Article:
The mechanisms underlying the development of hypertriglyceridemia in VLDLR−/− mice may involve either a decreased clearance of lipoprotein particles by the liver, an enhanced VLDL TG production, and/or a decreased VLDL TG lipolysis in peripheral tissues. Studies with adenoviral vectors conducted by Jong et al22 and Kobayashi et al23 have shown that ectopic expression of the VLDLR in mouse liver results in enhanced internalization of lipoproteins. Thus, when expressed in the liver, the VLDLR seems to act as a clearance receptor for whole lipoprotein particles, similar to the LDLR and LDLR-related protein (LRP). A decreased clearance of lipoprotein particles by the liver in VLDLR−/− mice is, however, unlikely, because the VLDLR is normally not expressed in the liver. An argument in favor of an enhanced VLDL TG production as a cause for increased plasma TG levels is that decreased peripheral uptake of FFAs due to VLDLR deficiency as presented in Figure 4 may lead to an increased flux of FFAs to the liver, which subsequently may result in an increased VLDL TG production.24 However, no differences in hepatic VLDL TG production were found between VLDLR−/− and VLDLR+/+ mice (the Table). Recent studies by Tacken et al21 in LDLR−/− mice also showed that VLDLR deficiency does not affect VLDL TG production. Thus, next to increased clearance by the liver, an increased VLDL TG production is also not likely to be the cause of the hypertriglyceridemia observed in VLDLR-deficient mice.
In coordination with LPL, the VLDLR is proposed to act as a docking protein for efficient VLDL TG lipolysis. LPL is the main enzyme involved in the hydrolysis of TGs and has been shown to bind to the VLDLR.3,4 Furthermore, LPL stimulates the binding of lipoprotein particles to the VLDLR through a bridging function between extracellular heparan sulfate proteoglycans and lipoprotein particles.3,4 This suggests that at its natural site of expression, the VLDLR facilitates hydrolysis of TGs instead of clearing entire lipoprotein particles and as such, affects plasma TG levels. In a previous study,21 we analyzed the VLDL composition in VLDLR−/− mice on an LDLR−/− background. In that study, it appeared that in VLDLR−/− mice, the VLDL particles were more enriched in TGs, also indicating that in the absence of the VLDLR, lipolysis of VLDL TGs is hampered. Thus, the increased amount of [3H]FFAs in VLDL TGs of VLDLR−/− mice (Figure 4B) was most likely due to impaired hydrolysis of VLDL TG rather than enhanced VLDL TG production or decreased particle clearance.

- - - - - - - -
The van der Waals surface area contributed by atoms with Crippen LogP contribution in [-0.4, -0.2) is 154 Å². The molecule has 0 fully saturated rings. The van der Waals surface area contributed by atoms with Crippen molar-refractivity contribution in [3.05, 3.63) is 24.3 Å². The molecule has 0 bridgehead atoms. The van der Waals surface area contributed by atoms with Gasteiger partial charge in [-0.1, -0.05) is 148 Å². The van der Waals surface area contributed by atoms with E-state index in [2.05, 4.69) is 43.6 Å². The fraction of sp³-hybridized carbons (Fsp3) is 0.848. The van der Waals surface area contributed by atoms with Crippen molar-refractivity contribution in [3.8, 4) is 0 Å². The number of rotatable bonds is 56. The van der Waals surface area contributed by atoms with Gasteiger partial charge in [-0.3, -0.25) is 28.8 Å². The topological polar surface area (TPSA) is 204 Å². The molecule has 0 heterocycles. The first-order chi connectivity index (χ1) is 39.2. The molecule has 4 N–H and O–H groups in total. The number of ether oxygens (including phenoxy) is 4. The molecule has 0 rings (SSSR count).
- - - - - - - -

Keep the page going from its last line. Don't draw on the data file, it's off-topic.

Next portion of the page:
The hypothesis that an impaired VLDL TG lipolysis and a subsequent decrease in FFA generation and peripheral uptake may underlie protection from obesity in VDLR−/− mice is supported by data from Weinstock et al.25 In that study, it was shown that decreased FFA generation in ob/ob mice, due to a deficiency of LPL in adipose tissue, impaired the growth rate and adipose tissue accretion, very similar to observations in VLDLR−/− ob/ob mice. Furthermore, a reduced uptake in the periphery of albumin-bound FFAs in VLDLR−/− mice (as presented in Figure 4) suggests that the VLDLR is also involved in albumin-bound FFA uptake. We hypothesize therefore that next to the above-mentioned docking function, the VLDLR may also act as a gate keeper for cellular uptake of FFAs derived from VLDL TG hydrolysis as well as from albumin-bound plasma FFAs. The mechanism underlying the exact role of the VLDLR in peripheral FFA uptake is currently under investigation.
RAP is known to efficiently inhibit the binding of lipoproteins to the LRP.26 Overexpression of RAP in LDLR-deficient mice causes hypertriglyceridemia that is much more severe than that found in mice that are deficient in both the LDLR and LRP.27 These results suggest the existence of an additional RAP-sensitive pathway in TG removal, next to the LDLR and LRP.28 Because previous studies have shown that RAP also inhibits lipoprotein binding to the VLDLR in vitro,5 the VLDLR might represent this additional pathway. We have observed that apoC1 also strongly inhibits lipoprotein binding to the VLDLR.22 Similar to RAP overexpression in LDLR-deficient mice, overexpression of apoC1 in LDLR-deficient mice causes a more severe hypertriglyceridemia compared with that in LDLR/LRP double-deficient mice.29 These facts, together with the observation that overexpression of apoC1 is also associated with diminished adipose tissue mass,30 strongly sustain our conclusion that the VLDLR plays a role in VLDL TG metabolism and the development of obesity.
In summary, VLDLR deficiency protects mice from diet-induced as well as genetically determined obesity, possibly through interference with the entry of fatty acids into adipose tissue. As such, these data represent the first demonstration that the VLDLR participates in the regulation of adipose tissue formation and suggests that selective inhibition of the VLDLR may offer a therapeutic target for treatment of obesity.
This research was supported by the Netherlands Foundation for Scientific Research and by the Netherlands Heart Foundation (project Nos. 903-39-192/194 and 97067, respectively).
We are grateful to Wim van Duyvenvoorde, Hans van der Boom, and Erik Offermans for excellent technical assistance.
Received April 5, 2001; revision accepted April 10, 2001.